I wore the scarf to my chemo appointments, where scarves were acceptable.  Everyone there had scarves.  But I also wore my scarf to work, where being 9 months pregnant and bald was not acceptable.  I looked ridiculous.  I participated in meetings with my giant belly and giant bald head.  I walked around in banking centers attracting way too much attention.  I went to company dinners and introduced myself to people and didn't mention why I had a huge scarf on my head. I delivered Evan wearing my scarf and didn't want any of the nurses or doctors to see me bald.
With my new baby...and my bald head.
I spent Summer 2011 without hair.  No hair.  New baby.  Feeling sick.  Looking sick.  I took Evan's newborn pictures with a scarf on (the same scarf I delivered Evan in; it was my favorite one). In this picture, I had to draw on my eyebrows, since they had fallen out too, along with my eyelashes.  Imagine trying to revel in the joy of a new baby when you feel like your entire face is disappearing. Slowly but surely, I watched each piece of it go away.

No hair.  No eyebrows. No eyelashes.  My two week old baby had more going on.

It wasn't until I stopped the "heavy" chemo in September 2011 that my hair started to come back.  It was fuzzy and sparse, but it covered my head.  Even in October 2011, I was still wearing my scarf.
Halloween.  Wearing my favorite scarf.  Two weeks after double mastectomy.  I wore my wig to the Halloween parade at school but would wear my scarf at home.

It was around this time that I saw an evening news show featuring Gabrielle Giffords.  Representative Giffords was shot in the head while hosting an event from meeting congresspeople on a street corner.  Her story spoke about her medical journey, sitting on national TV with a very short, choppy hairstyle.  If she could come through her traumatic journey and wear short hair proudly, I wanted to do the same thing. So, off came my scarf.

Without scarf!  November 2011

It's amazing to look back on it now and realize that I went without my scarf while my hair was so short.  Brian's hair is longer than mine!  But I wanted to fit in and be without a scarf for the first time in months. It was liberating, although, I still didn't love how it looked.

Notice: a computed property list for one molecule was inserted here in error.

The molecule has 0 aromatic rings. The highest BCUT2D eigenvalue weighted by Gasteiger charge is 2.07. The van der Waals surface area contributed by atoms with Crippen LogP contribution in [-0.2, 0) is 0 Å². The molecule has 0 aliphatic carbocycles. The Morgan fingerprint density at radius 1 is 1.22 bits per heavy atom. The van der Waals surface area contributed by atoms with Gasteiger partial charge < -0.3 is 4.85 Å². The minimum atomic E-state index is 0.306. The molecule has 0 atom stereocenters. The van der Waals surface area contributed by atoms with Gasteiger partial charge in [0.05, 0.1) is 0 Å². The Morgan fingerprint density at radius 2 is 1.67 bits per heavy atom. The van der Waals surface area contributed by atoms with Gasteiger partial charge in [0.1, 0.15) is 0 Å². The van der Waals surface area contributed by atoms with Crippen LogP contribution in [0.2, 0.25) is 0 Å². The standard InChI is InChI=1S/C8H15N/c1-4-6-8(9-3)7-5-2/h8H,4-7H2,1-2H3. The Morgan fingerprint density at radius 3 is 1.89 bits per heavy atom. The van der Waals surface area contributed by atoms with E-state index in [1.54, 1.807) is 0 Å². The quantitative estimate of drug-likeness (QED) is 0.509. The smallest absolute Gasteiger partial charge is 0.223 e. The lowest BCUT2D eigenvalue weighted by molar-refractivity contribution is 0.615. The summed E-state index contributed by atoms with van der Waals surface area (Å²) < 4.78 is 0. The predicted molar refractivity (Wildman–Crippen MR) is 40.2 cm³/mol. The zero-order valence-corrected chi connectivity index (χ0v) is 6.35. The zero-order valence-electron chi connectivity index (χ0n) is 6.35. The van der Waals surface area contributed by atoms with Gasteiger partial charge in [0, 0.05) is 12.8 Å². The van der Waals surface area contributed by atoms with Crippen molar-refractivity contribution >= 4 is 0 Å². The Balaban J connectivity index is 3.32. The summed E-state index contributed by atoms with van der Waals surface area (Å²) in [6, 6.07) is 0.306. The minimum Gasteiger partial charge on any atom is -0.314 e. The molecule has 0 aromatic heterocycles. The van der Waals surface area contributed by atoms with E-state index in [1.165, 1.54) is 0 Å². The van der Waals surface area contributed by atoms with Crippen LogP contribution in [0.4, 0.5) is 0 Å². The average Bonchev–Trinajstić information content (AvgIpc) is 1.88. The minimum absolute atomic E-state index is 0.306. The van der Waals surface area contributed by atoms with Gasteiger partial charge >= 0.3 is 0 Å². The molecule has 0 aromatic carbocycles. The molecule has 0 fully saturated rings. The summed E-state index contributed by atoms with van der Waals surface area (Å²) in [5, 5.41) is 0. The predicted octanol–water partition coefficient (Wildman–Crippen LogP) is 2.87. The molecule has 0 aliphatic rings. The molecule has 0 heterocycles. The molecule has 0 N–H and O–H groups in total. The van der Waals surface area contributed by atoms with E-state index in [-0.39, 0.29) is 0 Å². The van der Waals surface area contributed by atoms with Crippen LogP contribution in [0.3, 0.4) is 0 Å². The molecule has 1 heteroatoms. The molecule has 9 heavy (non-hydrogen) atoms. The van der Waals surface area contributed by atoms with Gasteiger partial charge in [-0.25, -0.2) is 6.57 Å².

This started the growing out process.  WHAT A CHORE. Chemo-hair is not the same as non-chemo hair.  The texture is different, the way your hair parts is different and it does not cooperate.  I started following the advice of another breast-cancer survivor, to cut your hair regularly until the texture reverts back to "normal".
May 2012: A year after I lost my hair, it now fully covers my head.  And is curly!

My hair is longer than Evan's!
Since my last chemo of any kind was in June 2012, I still have a few months to go before I get my regular hair back.  I finally reached the point where my hair covers my entire head.  I've been able to style it but now it's grown out of it's "super shortness" to medium shortness.  So, that takes this very long story to the last part: The Brazilian Blowout.

The Brazilian Blowout is a chemical technique used to straighten and smooth hair.  It changes your texture!  I was willing to take a drastic measure and consequently, pay a drastic price!  I had the treatment done three weeks ago and I LOVE IT!  I am able to use a blow dryer again!  I can use a hair straightener!  And I can even get a bobby pin in it!  I am on my way to looking like a real, healthy person again.  My Brazilian blow-out was a perfect way to celebrate my cancer free news.

Pictures coming soon.  Unfortunately, I write this blog in the morning and I have morning-hair that looks just as crazy as it always did - long or short.

If I ever have to go through chemo again, I won't shave my head.  I can't stand the thought of doing that again.  To me, your hair represents health and strength and confidence.  I would like to keep it on my head, where it belongs! But my Hair Journey is a part of my Cancer Journey.  This journey has taught me humility and gratefulness and how to appreciate every moment...and every strand.